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Happy Sadi Day

Tuesday, April 21, 2009

Iranian people annually commemorate Sheikh Muslih od-Din Sadi Shirazi (C. 1213-1291), one of the greatest figures of classical Persian literature, on April 21, which has been named Sadi Day.

April 21 is the national day of Sheikh Moslehuddin Mushrif ibn Abdullah Sa’di Shirazi, a prominent classical Persian poet and mystic.

Several programs have been scheduled nationwide to commemorate the great poet, Fars News Agency said.

A special ceremony will be held at Sa’di mausoleum in Shiraz, Fars province with Iranian scholars Gholamhossein Ebrahimi-Dinani, Asghar Dadbeh, and Saeed Hamidian in attendance.

They will speak about Sa’di’s anthology “Boustan” (The Orchard).

Vocalist Salar Aqili, accompanied by Raz-o-Niaz ensemble, will perform a concert at the event.

The Association of Hafez Enthusiasts in Tehran will also commemorate the poet on the same day.

Mahmoud Eslami will review Sa’di’s poetry at the event.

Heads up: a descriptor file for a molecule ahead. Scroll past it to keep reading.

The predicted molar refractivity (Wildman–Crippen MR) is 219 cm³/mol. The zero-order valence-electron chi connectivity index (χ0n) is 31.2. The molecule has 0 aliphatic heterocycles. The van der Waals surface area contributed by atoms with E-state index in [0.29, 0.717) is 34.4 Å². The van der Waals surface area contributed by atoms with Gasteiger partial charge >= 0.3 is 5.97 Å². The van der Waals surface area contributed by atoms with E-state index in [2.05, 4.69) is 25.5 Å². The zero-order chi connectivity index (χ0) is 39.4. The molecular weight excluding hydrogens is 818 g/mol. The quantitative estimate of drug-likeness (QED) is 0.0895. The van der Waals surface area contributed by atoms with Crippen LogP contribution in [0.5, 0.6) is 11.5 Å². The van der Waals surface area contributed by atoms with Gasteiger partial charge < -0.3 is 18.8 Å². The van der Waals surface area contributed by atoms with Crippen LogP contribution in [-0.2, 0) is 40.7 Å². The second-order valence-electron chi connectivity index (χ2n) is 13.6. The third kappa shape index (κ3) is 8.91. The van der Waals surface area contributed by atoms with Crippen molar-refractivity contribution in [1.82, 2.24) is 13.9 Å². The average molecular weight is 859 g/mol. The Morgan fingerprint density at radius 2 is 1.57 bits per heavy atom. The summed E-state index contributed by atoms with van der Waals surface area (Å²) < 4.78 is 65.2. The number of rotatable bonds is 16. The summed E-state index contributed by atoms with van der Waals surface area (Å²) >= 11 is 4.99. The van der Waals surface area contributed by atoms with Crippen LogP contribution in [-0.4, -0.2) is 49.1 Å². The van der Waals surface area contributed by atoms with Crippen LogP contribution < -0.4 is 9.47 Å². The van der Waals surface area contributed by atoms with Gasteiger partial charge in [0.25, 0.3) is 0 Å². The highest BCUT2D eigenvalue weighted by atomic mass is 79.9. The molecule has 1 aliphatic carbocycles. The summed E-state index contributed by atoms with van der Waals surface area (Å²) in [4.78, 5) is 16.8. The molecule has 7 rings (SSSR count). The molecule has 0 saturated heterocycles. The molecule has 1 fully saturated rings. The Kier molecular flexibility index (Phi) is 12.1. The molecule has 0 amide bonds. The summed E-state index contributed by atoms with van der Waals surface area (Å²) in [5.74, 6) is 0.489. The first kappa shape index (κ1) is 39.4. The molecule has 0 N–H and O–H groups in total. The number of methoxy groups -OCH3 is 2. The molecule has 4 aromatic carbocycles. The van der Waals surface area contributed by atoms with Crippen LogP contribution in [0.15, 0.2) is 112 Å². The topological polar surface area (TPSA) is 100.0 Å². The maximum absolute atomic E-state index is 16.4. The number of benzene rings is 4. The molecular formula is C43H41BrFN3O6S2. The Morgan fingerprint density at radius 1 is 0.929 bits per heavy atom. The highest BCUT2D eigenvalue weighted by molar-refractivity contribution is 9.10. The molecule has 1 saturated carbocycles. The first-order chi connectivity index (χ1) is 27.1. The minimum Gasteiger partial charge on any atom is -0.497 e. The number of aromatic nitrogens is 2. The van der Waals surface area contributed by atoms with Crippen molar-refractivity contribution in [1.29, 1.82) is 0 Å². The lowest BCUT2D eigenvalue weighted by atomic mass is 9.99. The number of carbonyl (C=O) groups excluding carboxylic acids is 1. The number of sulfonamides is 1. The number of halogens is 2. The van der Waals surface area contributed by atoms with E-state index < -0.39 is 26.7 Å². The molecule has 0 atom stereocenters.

The Institute for Intellectual Development of Children and Young Adults (IIDCYA) in Semnan province will hold a session to recite Sa’di’s poetry.

Muslih-Ud-Din Mushrif ibn Abdullah (1184-1291 AD) is one of the major Persian poets of the medieval period. He is recognized not only for the quality of his writing, but also for the depth of his social thought.

His works have been translated by a number of major Western poets.

Sa’di’s best known works are “Bustan” completed in 1257 AD and “Golestan” (The Rose Garden) in 1258 AD.

“Bustan” is entirely in verse (epic meter) and consists of stories aptly illustrating the standard virtues recommended to Muslims (justice, liberality, modesty, contentment) as well as of reflections on the behavior of dervishes and their ecstatic practices.

“Golestan” is mainly in prose and contains stories and personal anecdotes. The text is interspersed with a variety of short poems, containing aphorisms, advice, and humorous reflections.

Following is Maxim 34 from Sadi’s Gulistan translated by Richard Francis Burton:

When a sage comes in contact with fools, he must not expect to be honored, and if an ignorant man overcomes a sage in an oratorical contest, it is no wonder, because even a stone breaks a jewel.

What wonder is there that the song

Of a nightingale ceases when imprisoned with a crow

Or that a virtuous man under the tyranny of vagabonds

Feels affliction in his heart and is irate.

Although a base stone may break a golden vase,

The price of the stone is not enhanced nor of the gold lost.

Source: Iran Daily

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